Shares of BlackBerry plummeted more than 25% Friday after the company posted an unexpected quarterly loss and didn't break out the specifics of its smartphone sales.
At 8 a.m. Pacific time, shares were down $3.70, or 26%, to $10.78.
The Canadian company reported a loss of $84 million, or 16 cents a share, on revenue of $3.1 billion. Adjusted for one-time events, BlackBerry lost $67 million, or 13 cents.
Analysts had expected an adjusted profit of 7.6 cents a share on revenue of $3.37 billion, according to consensus estimates by Bloomberg.
"I can't imagine anyone is happy with BlackBerry performance except maybe BlackBerry competitors," said Jeff Kagan, a technology industry analyst. "Can BlackBerry turn things around with their new Q10? Hopefully yes, but to tell you the truth hopes are dimmed by this first-quarter performance."
During the same quarter last year, BlackBerry posted a loss of $518 million, or 99 cents a share, on revenue of $2.8 billion.
BlackBerry also said it shipped 6.8 million smartphones, up 13% from the previous quarter. But in the same quarter a year earlier, the company had sold 7.8 million smartphones.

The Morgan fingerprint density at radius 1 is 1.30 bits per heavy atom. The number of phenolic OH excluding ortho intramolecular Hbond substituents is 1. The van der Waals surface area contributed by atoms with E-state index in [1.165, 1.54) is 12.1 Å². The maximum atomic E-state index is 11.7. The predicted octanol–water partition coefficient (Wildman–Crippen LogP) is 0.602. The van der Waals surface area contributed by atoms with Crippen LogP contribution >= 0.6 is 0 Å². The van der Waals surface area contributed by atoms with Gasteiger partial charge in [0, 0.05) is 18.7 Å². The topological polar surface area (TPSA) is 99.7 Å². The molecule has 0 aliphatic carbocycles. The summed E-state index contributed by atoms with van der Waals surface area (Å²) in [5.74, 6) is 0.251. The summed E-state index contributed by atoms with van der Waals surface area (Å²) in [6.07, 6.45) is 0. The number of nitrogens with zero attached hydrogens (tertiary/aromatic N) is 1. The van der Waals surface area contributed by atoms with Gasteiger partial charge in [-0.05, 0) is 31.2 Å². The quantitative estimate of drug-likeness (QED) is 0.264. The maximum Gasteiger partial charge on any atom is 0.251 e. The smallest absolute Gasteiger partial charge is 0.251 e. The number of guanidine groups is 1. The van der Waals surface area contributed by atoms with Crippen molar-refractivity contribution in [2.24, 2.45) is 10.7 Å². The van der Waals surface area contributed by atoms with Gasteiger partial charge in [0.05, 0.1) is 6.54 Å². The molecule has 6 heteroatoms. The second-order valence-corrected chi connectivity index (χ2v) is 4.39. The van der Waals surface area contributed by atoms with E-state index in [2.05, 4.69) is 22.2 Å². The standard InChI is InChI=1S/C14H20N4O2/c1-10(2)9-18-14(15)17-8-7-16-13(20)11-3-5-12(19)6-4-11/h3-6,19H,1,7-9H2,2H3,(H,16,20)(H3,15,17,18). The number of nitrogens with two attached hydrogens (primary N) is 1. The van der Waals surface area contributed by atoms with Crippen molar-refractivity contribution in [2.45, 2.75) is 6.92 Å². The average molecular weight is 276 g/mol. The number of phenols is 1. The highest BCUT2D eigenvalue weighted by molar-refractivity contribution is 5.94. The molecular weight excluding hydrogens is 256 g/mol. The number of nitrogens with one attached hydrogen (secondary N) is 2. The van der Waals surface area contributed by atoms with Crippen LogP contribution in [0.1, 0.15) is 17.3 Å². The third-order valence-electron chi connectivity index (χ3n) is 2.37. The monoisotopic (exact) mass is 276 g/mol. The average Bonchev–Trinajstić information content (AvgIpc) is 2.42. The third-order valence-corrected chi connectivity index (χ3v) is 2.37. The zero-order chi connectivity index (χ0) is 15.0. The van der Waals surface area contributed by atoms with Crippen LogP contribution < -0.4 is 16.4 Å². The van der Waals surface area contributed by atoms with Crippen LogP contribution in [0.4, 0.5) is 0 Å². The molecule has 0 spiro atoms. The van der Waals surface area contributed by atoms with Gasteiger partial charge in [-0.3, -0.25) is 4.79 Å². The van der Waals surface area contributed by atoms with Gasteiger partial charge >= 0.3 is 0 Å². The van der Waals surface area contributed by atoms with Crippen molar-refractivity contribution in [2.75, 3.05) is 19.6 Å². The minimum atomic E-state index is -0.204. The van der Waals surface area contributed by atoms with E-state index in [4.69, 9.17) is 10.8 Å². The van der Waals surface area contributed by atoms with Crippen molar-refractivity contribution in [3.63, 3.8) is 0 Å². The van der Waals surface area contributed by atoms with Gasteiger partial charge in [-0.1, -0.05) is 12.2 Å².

Analysts were hoping BlackBerry would break down its smartphone sales by model.
It was a pivotal quarter for BlackBerry. The company this month released its much-anticipated Q10 smartphone featuring its signature Qwerty physical keyboard. Amid rumors that the touchscreen-only Z10 was not selling well -- BlackBerry hasn't provided hard sales numbers -- the company desperately needed consumers to flock to the Q10.
Both phones are running BlackBerry 10, a completely revamped operating system that debuted early this year after months of delays. The new OS allows for separate work and personal profiles; eliminates the need for a home button; and makes multi-tasking across apps simple.
BlackBerry CEO Thorsten Heins said in a statement that the rollout of BlackBerry 10 and its devices was "still in the early stages."
BlackBerry also warned that it expected to see an operating loss for the current quarter.
"The smartphone market remains highly competitive, making it difficult to estimate units, revenue and levels of profitability," the company said.